The long-term goal of this study is to identify valid targets and strategies for the prevention and treatment of obesity-related cardiovascular disease. Obesity is characterized by a large accumulation of fat tissues that secrete numerous inflammatory mediators (called adipocytokines), generating a systemic inflammatory state. These adipocytokines induce vascular dysfunction which is the initial step towards developing cardiovascular disease. Obesity is affected by environmental factors such as diet and physical activity. These factors induce epigenetic changes, which are changes that affect gene expression without altering the DNA sequence. One of these epigenetic modifications is the reduction in DNA methylation (referred to as hypomethylation) resulting in subsequent increases in gene expression. Preliminary data of the current study showed that the extracted DNA from fat tissues of obese subjects is hypomethylated compared to non-obese controls. DNA hypomethylation correlated significantly with higher expression of adipocytokines and impaired vasodilation in obese subjects. Therefore, the main hypothesis in this study is that the increase in adipocytokine expression in obese adults is mediated by DNA hypomethylation and that DNA hypomethylation is a promising target to prevent obesity-associated inflammation and vascular dysfunction. The flexible modifiable nature of DNA methylation makes it a perfect target for lifestyle interventions such as physical activity and weight loss. Thus, the investigators propose that aerobic exercise training and weight loss following Bariatric surgery will reverse DNA hypomethylation and improve vascular function in obese subjects. This hypothesis will be tested by (1) Investigating abnormal DNA methylation patterns of adipocytokines in fat tissues from obese adults between the age of 18 and 50 compared to non-obese subjects; (2) Test the effectiveness of 12-week aerobic exercise training on reversing DNA hypomethylation and improving vascular function in obese adults; and (3) Examine the effectiveness of weight loss surgery on DNA methylation and vascular function. The proposed studies will improve the understanding of the epigenetic underpinning of obesity-related vascular dysfunction, identify novel therapeutic targets for improving vascular function in obese adults, and provide an evidence for the positive effects of aerobic exercise training and weight loss on the prevention and treatment of obesity-associated cardiovascular disease. These studies will have a positive impact on improving the prevention and therapeutic management of obesity-related cardiovascular morbidities that affect millions of people worldwide.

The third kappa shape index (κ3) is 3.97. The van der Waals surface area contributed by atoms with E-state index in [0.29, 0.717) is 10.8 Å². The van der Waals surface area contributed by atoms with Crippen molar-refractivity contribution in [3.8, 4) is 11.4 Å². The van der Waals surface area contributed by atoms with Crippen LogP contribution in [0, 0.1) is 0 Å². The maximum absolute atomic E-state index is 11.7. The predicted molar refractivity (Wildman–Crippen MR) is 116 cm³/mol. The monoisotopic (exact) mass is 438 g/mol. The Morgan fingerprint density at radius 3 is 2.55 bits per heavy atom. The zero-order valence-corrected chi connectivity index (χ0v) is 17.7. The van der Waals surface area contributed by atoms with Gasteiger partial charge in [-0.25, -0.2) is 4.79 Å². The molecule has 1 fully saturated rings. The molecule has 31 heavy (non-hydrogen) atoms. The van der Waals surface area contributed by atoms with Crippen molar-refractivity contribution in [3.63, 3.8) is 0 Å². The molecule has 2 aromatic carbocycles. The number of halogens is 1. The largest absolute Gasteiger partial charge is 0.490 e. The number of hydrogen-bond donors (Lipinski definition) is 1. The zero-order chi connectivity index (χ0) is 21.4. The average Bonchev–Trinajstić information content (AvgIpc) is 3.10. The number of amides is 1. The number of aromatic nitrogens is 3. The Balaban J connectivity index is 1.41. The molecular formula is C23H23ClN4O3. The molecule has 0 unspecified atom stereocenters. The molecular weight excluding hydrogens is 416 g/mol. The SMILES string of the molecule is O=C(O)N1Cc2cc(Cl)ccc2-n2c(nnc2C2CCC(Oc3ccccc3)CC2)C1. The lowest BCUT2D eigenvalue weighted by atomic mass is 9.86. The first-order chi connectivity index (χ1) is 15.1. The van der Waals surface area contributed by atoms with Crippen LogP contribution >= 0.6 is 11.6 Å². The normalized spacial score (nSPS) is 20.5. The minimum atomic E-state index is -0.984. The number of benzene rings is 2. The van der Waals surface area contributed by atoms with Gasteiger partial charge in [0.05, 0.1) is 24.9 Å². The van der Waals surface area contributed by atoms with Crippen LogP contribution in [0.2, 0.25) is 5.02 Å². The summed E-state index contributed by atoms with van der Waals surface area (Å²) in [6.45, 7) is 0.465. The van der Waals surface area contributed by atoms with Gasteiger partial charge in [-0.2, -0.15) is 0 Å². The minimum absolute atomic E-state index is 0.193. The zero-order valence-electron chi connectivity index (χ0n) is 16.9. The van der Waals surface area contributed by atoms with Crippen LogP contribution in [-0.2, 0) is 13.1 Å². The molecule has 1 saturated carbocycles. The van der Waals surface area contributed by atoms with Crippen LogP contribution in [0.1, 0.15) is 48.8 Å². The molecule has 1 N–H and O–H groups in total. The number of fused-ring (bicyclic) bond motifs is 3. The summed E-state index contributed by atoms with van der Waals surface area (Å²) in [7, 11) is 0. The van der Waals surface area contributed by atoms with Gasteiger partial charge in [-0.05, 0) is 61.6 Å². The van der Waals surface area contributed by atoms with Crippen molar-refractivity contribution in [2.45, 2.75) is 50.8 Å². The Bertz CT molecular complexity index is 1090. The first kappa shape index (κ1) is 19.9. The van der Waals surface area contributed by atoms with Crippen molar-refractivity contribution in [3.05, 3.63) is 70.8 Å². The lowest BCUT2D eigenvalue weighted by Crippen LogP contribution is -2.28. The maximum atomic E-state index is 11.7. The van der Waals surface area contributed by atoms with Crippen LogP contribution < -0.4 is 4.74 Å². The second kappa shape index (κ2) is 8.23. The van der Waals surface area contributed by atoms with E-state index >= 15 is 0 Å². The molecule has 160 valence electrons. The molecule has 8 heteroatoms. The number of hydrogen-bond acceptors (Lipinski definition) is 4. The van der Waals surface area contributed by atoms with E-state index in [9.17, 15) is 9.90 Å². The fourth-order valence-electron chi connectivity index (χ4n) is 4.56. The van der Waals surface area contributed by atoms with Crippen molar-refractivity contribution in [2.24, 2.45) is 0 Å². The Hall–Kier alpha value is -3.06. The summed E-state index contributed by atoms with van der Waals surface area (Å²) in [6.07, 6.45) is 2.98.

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Study Type : Interventional  (Clinical Trial)